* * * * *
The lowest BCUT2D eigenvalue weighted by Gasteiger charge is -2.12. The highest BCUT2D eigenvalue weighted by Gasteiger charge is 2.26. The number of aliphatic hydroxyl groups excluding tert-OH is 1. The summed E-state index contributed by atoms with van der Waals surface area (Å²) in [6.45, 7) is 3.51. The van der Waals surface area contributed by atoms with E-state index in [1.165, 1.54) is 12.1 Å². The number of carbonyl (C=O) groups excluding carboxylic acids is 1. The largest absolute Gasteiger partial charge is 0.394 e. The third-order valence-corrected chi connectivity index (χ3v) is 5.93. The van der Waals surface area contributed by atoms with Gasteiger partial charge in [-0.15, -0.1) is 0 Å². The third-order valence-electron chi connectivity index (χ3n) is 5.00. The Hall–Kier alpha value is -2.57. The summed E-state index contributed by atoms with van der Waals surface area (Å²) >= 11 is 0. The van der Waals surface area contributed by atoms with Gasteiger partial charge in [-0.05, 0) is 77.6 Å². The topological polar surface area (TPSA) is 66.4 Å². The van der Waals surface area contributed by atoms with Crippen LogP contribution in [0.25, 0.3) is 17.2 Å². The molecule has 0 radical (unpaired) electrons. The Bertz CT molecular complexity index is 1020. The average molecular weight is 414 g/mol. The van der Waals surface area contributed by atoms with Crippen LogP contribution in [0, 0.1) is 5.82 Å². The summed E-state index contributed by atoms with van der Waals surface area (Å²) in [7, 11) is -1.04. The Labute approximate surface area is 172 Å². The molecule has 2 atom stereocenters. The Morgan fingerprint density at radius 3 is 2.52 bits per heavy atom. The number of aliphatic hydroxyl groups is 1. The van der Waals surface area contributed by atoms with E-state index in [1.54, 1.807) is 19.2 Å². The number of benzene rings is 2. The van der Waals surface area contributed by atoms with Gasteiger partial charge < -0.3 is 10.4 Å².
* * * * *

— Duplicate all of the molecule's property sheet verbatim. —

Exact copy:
The lowest BCUT2D eigenvalue weighted by Gasteiger charge is -2.12. The highest BCUT2D eigenvalue weighted by Gasteiger charge is 2.26. The number of aliphatic hydroxyl groups excluding tert-OH is 1. The summed E-state index contributed by atoms with van der Waals surface area (Å²) in [6.45, 7) is 3.51. The van der Waals surface area contributed by atoms with E-state index in [1.165, 1.54) is 12.1 Å². The number of carbonyl (C=O) groups excluding carboxylic acids is 1. The largest absolute Gasteiger partial charge is 0.394 e. The third-order valence-corrected chi connectivity index (χ3v) is 5.93. The van der Waals surface area contributed by atoms with Gasteiger partial charge in [-0.15, -0.1) is 0 Å². The third-order valence-electron chi connectivity index (χ3n) is 5.00. The Hall–Kier alpha value is -2.57. The summed E-state index contributed by atoms with van der Waals surface area (Å²) >= 11 is 0. The van der Waals surface area contributed by atoms with Gasteiger partial charge in [-0.05, 0) is 77.6 Å². The topological polar surface area (TPSA) is 66.4 Å². The van der Waals surface area contributed by atoms with Crippen LogP contribution in [0.25, 0.3) is 17.2 Å². The molecule has 0 radical (unpaired) electrons. The Bertz CT molecular complexity index is 1020. The average molecular weight is 414 g/mol. The van der Waals surface area contributed by atoms with Crippen LogP contribution in [0, 0.1) is 5.82 Å². The summed E-state index contributed by atoms with van der Waals surface area (Å²) in [7, 11) is -1.04. The Labute approximate surface area is 172 Å². The molecule has 2 atom stereocenters. The Morgan fingerprint density at radius 3 is 2.52 bits per heavy atom. The number of aliphatic hydroxyl groups is 1. The van der Waals surface area contributed by atoms with E-state index in [1.54, 1.807) is 19.2 Å². The number of benzene rings is 2. The van der Waals surface area contributed by atoms with Gasteiger partial charge < -0.3 is 10.4 Å².